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Agriculture / Conservation News
Litchfield’s Damiani barn destroyed
 

By by Brigitte Ruthman, Waterbury Republican-American (January 16, 2008)

  FEBRUARY 2008 -- Editor's Note:  Since Sister Healy submitted her article about the Damiani Farm, a fire (possibly set by arsonists) destroyed their barn.  Litchfield Grange is currently establishing a fund to help the Damiani family through this difficult time.  More details on the fundraising will be provided in upcoming issues of the Connecticut Granger and on this website.  Below is a recent news report of the fire.

LITCHFIELD — The masonry and wood framed barn where Ray Damiani stored $40,000 worth of hay along Beach Street until Monday night’s fire destroyed it won’t be rebuilt.
   
Like many of the state’s former dairy-related barns, it wasn’t covered by enough insurance to afford a replacement.
   
The cause of the fire battled by firefighters through the night was ruled undetermined by local Fire Marshal Thomas O’Hare Tuesday due to the extent of the damage. Spontaneous combustion, often blamed as an ignition source when wet hay heats up as it decomposes, is unlikely, area farmers said. Damiani’s 10,000 bales were premium dry bales collected last summer.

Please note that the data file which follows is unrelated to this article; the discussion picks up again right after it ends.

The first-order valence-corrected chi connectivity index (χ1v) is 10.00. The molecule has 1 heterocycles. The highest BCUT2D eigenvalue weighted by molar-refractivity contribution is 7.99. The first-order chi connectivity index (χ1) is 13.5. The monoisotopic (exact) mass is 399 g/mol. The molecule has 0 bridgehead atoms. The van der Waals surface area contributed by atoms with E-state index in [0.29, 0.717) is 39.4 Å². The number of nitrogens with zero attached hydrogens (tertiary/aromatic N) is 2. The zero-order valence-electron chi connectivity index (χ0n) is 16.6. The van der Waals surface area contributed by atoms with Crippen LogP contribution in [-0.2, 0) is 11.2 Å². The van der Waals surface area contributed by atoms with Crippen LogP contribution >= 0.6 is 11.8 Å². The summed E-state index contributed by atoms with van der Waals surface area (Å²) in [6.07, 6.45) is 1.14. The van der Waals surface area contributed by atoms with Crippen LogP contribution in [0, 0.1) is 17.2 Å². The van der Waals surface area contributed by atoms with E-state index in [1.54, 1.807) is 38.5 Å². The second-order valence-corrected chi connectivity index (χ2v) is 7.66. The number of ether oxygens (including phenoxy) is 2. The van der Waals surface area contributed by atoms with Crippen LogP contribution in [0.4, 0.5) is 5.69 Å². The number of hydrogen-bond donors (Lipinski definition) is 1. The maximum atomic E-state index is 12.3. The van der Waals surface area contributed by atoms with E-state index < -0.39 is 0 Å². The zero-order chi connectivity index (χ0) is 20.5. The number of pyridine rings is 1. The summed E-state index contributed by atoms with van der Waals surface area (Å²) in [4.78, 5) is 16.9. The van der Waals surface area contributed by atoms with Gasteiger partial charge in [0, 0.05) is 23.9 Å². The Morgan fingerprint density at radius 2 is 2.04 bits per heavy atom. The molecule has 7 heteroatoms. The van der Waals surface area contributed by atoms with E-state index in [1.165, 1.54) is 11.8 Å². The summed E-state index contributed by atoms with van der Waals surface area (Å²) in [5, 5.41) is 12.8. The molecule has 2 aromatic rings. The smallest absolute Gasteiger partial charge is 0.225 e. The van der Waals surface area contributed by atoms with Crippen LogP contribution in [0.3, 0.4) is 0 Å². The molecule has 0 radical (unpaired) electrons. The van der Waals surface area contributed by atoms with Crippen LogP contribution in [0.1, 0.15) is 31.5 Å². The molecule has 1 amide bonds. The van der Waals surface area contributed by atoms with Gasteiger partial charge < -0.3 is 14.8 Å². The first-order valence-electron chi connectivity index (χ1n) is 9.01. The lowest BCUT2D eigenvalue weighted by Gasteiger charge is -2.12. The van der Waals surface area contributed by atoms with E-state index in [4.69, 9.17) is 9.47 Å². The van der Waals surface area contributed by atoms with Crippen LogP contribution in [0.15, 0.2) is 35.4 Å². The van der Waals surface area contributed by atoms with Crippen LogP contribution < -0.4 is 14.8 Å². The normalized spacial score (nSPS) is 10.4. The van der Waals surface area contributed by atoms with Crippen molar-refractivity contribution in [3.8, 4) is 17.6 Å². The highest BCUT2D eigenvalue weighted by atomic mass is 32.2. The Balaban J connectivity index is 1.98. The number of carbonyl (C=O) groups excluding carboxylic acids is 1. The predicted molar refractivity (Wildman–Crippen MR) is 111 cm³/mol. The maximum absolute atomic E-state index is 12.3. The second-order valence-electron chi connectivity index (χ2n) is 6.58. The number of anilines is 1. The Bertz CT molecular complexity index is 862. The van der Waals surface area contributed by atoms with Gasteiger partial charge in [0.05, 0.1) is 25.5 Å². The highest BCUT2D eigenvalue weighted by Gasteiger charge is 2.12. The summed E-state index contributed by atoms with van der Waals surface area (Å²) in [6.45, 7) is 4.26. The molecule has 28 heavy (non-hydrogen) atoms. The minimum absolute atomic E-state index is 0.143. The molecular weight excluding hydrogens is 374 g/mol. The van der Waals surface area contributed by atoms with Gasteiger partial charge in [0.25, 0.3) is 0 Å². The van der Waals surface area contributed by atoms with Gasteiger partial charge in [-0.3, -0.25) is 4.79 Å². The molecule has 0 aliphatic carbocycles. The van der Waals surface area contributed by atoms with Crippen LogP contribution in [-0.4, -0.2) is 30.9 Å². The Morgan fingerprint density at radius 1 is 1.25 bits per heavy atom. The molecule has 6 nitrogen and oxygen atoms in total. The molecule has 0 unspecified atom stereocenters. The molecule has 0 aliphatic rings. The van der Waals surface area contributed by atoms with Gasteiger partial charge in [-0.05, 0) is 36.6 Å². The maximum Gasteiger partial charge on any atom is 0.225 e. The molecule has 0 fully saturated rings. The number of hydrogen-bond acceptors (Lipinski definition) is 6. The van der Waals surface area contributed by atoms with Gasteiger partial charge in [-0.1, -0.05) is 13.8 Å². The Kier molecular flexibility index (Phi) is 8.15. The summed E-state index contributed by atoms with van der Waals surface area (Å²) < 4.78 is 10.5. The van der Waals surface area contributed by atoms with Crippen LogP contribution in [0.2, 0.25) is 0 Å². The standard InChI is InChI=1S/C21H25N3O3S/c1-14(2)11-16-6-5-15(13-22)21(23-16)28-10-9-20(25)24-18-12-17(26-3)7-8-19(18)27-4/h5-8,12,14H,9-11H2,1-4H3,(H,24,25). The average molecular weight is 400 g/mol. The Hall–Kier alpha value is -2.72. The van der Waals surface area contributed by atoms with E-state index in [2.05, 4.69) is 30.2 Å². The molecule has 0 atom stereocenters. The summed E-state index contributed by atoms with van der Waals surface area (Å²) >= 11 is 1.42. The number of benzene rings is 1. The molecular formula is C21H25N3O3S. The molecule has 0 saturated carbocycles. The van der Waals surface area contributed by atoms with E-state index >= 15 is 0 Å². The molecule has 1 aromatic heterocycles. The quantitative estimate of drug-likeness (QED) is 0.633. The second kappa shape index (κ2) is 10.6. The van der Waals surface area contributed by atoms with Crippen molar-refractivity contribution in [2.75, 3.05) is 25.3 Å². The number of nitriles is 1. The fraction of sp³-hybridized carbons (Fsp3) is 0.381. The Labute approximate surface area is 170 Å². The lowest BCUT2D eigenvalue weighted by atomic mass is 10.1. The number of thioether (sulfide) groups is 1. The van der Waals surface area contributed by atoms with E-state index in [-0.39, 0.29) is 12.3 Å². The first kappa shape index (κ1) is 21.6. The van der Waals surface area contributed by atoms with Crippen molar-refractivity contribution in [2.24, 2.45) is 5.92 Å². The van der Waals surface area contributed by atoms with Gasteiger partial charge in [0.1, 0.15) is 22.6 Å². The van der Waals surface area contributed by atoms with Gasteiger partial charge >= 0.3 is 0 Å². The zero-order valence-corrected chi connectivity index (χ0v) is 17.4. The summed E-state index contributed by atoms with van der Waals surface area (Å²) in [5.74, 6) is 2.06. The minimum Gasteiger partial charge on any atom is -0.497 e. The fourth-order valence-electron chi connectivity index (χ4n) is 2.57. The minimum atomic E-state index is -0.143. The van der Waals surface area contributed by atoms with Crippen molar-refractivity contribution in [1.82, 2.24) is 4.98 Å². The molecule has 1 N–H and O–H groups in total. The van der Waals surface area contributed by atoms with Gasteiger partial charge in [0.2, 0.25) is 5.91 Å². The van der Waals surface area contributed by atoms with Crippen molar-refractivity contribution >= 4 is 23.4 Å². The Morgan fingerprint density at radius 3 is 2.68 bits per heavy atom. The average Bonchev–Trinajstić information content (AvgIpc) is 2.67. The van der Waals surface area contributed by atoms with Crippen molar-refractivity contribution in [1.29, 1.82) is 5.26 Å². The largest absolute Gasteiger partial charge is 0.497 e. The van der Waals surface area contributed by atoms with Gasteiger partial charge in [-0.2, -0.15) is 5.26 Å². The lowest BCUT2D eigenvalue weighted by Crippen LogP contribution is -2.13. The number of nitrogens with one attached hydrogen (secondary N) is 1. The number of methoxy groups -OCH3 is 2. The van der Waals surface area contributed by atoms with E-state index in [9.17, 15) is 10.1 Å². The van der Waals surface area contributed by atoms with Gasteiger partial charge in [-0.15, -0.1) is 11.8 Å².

“There is no way it was spontaneous combustion because that would have occurred within a couple of months of putting wet hay in,” said Rick Plumb, who farms at Meadowridge Farm a quarter mile up the road from the fire. “And Ray puts in good hay.”
   
The fire, reported at about 8 p.m. by numerous 911 callers, likely began in a section facing Beach Street, O’Hare said. It leveled all but the masonry walls and three silos of the 88-year-old barn, which was packed with some of the best timothy grasses harvested in 20 years, the farmer said.
   
“There was no electricity to that part of the barn and there was nothing suspicious at 7:30 p.m.,” said Damiani, who believes it was set.
   
The loss will pinch local supplies, which typically dwindle by midwinter. The demand for hay, valued at $3 to $7 depending on quality, is growing.
   
“Hay is at a premium,” said Bob Pellegrino, director of marketing at the state’s Department of Agriculture. “It’s been that way for a couple of years. There is a lot of demand, especially to feed horse and small backyard livestock operations.”

 
 
 
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